With a few kilos of fresh apples in my kitchen, I decided to make a milopita (Μηλόπιτα) or Greek apple pie for Mother's Day - which is this coming Sunday in Australia.

Milopita (Μηλόπιτα) or apple pie is more of a traditional breakfast, or mid-morning snack in Greece. It is full of sweet, juicy apples and spiced with plenty of cinnamon. My version makes a great dessert, as opposed to a breakfast treat, with the additional of some Caramel Metaxa Yoghurt on the side.



Milopita (Μηλόπιτα)


3 Pink Lady (or other tangy) apple

Fresh lemon juice

50g butter

50g brown sugar

1 teaspoon ground cinammon

1 teaspoon of Metaxa or other brandy

125g butter (at room temperature)

1 cup raw caster sugar

1 teaspoon of vanilla paste

1 lemon, zested

1 orange, zested

2 eggs, separated

1 cup self raising flour

1 tablespoon of cinnamon

1/4 cup whole milk

Icing sugar to dust


Caramel Mextaxa Yoghurt

2 tablespoons of Mextaxa

50g brown sugar

1 cup Greek Youghurt, preferably Dodoni

Method: Combine all of the ingredients and mix well.



1. Preheat oven to 160C and grease a pie dish.

2. Peel, core and slice apples finely. Toss well in lemon juice to coat, to prevent apples browning. Set aside.

3. Beat together 125g butter, caster sugar, orange and lemon zest, vanilla paste and egg yolks until pale, light and fluffy.

4. Add half the sifted flour and cinammon, combine well. Then add milk and combine well. Add the remaining sifted flour and cinnamon and beat well to combine.

5. In a seperate bowl, whisk egg whites into stiff peaks. Fold half of the egg whites through the batter to loosen the mix, then fold through the remaining egg whites. Spread the batter into the prepared pie dish.

6. In a small pan, melt 50g of butter, 50g of brown sugar, cinammon and Mextaxa.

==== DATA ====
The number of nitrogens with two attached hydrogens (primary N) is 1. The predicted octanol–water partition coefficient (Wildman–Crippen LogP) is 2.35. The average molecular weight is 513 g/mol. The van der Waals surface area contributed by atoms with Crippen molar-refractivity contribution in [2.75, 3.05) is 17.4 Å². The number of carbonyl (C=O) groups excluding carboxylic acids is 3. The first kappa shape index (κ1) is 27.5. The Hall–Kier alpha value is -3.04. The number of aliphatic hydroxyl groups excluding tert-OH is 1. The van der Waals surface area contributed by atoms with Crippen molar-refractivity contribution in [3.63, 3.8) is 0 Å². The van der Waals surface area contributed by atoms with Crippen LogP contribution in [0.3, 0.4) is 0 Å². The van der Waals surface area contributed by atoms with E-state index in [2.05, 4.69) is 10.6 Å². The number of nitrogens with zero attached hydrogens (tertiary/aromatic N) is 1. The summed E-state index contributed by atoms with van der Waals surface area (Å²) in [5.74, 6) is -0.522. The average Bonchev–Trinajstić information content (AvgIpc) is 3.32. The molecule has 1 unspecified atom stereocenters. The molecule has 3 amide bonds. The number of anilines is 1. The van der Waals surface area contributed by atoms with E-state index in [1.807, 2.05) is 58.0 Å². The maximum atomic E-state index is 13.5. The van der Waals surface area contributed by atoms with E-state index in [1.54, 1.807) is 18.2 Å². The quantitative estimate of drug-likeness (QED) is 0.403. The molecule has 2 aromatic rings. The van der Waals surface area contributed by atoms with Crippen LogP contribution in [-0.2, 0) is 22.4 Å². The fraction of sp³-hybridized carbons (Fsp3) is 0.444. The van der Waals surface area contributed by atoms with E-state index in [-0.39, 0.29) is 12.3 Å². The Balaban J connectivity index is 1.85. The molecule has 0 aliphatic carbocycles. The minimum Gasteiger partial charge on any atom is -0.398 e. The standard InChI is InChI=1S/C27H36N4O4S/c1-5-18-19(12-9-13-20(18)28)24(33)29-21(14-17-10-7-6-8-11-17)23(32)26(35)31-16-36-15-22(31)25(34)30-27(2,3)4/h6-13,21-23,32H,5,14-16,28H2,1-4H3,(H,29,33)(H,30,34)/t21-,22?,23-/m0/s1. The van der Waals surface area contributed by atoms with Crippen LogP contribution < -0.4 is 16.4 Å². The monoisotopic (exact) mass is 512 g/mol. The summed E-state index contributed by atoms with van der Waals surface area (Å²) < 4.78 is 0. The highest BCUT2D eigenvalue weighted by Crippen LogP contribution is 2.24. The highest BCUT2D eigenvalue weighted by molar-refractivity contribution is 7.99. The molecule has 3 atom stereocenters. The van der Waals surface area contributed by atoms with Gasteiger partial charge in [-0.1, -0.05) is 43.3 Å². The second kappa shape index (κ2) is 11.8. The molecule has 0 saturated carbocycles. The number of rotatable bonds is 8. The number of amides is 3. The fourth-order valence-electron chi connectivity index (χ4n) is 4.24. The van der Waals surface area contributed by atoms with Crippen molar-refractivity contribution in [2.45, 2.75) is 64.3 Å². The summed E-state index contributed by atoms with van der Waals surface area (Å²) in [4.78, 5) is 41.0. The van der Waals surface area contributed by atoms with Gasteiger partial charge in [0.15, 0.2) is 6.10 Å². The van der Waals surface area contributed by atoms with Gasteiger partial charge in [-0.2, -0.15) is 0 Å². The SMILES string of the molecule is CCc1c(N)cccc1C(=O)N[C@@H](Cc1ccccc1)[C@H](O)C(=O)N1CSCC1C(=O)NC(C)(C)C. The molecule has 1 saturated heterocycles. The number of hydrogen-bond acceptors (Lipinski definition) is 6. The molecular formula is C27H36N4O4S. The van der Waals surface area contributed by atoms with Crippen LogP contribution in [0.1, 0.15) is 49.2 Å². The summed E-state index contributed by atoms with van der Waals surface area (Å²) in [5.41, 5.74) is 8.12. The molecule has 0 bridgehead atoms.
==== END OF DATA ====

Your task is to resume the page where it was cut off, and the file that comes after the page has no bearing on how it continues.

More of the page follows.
7. Drain the apples, discard the juice and then pour over the cinnamon butter mixture, toss to combine well.

8. Arrange the apple slices over the batter and drizzle over any remaining butter. You can also add some chopped unbalanced almonds or pine nuts for a little texture if you wish. Bake for around 50 minutes or until golden and cooked through. Serve with the caramel Mextaxa yoghurt.






Apple Shack at Glenbernie Orchard

259 Darkes Forest Rd

Darkes Forest NSW

Open Times: 7 Days 10am - 4.30pm

30 April 2015

South Coast Oyster (and olive oil) Odyssey



Oysters. You either love them or hate them. As I am a new fan – and Mr K is a long-standing, dedicated fan, we headed to the NSW mid-South coast to explore the ‘oyster trail’ and discover where, the oysters we love, come from.

23 April 2015

ANZAC Biscuits: a recipe for remembrance

ANZAC biscuits were probably one of the very first recipes I made with my mum, when I was very little. My mum had learnt the recipe from her mother who had, in turn, learnt the recipe from her mother. During World War I, my great grandmother made these biscuits and sent them to her brothers who served overseas with the Australian Army during World War I, like so many other Australian mothers, wives, girlfriends and sisters. My paternal grandmother also used to make them regularly too - ever since the 1940s when she would prepare the biscuits and send them to my grandfather, while he was serving overseas in the Australian Army during World War II. The recipes from either side of my family are fairly similar, the only difference bring the addition of some desiccated coconut by my Grandmother.

21 April 2015

Greek style cheesecake with petimezi syrup (Γλυκιά μυζηθρόπιτα)

The end of Lent calls for a little dairy indulgence. This Greek style cheesecake called a 'myzithropita' (μυζηθρόπιτα) is the perfect way to indulge after abstaing from dairy and eggs for over 40 days. Best of all, it contains very little added sugar and is not overly sweet - so it doesn't leave you feeling too guilty if you happen to have a second slice!

19 April 2015

At look back at Greek Easter '15

Easter is the most important celebration for my Greek family. It just inches ahead of Christmas and it holds a very special place in my heart. I love the traditions of colourful dyed eggs, tsoureki, the Easter biscuits - Koulourakia, spit-roast of lamb and the "lambathes" decorated candles. The Easter rituals of the Orthodox Church are rich and spiritual. Even though it falls during the start of Autumn in Australia, there is still that feeling of energy and renewal that often comes with the start of spring.